I don’t love this New Yorker article all that much, because it is mostly a bunch of anecdotes strung together with the opinions of “high net worth individuals”, as though we should care more about their opinions than the opinions of other people. I don’t. But the article had a few interesting parts, including this description of a “the Survival Condo Project, a fifteen-story luxury apartment complex built in an underground Atlas missile silo” in Kansas.

The original silo of Hall’s complex was built by the Army Corps of Engineers to withstand a nuclear strike. The interior can support a total of seventy-five people. It has enough food and fuel for five years off the grid; by raising tilapia in fish tanks, and hydroponic vegetables under grow lamps, with renewable power, it could function indefinitely, Hall said. In a crisis, his swat-team-style trucks (“the Pit-Bull VX, armored up to fifty-calibre”) will pick up any owner within four hundred miles. Residents with private planes can land in Salina, about thirty miles away…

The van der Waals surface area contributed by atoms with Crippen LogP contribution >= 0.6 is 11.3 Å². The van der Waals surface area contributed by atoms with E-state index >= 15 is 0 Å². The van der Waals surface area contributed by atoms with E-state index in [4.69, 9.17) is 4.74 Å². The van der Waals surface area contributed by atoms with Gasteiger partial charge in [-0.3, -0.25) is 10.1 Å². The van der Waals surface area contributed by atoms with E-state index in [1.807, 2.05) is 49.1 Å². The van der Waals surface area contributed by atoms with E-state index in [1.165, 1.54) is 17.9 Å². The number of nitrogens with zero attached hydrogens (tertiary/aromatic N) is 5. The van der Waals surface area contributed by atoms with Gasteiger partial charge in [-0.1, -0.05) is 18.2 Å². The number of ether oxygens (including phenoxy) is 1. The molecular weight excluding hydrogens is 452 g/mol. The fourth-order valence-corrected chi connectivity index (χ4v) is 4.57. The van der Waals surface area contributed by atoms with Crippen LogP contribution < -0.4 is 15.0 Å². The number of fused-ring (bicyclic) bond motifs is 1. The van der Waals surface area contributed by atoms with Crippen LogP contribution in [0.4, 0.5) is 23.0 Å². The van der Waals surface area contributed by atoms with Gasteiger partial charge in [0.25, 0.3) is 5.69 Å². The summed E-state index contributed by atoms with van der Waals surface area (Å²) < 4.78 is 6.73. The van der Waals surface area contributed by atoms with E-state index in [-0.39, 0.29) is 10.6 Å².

The complex is a tall cylinder that resembles a corncob. Some levels are dedicated to private apartments and others offer shared amenities: a seventy-five-foot-long pool, a rock-climbing wall, an Astro-Turf “pet park,” a classroom with a line of Mac desktops, a gym, a movie theatre, and a library. It felt compact but not claustrophobic. We visited an armory packed with guns and ammo in case of an attack by non-members, and then a bare-walled room with a toilet. “We can lock people up and give them an adult time-out,” he said. In general, the rules are set by a condo association, which can vote to amend them. During a crisis, a “life-or-death situation,” Hall said, each adult would be required to work for four hours a day, and would not be allowed to leave without permission. “There’s controlled access in and out, and it’s governed by the board,” he said.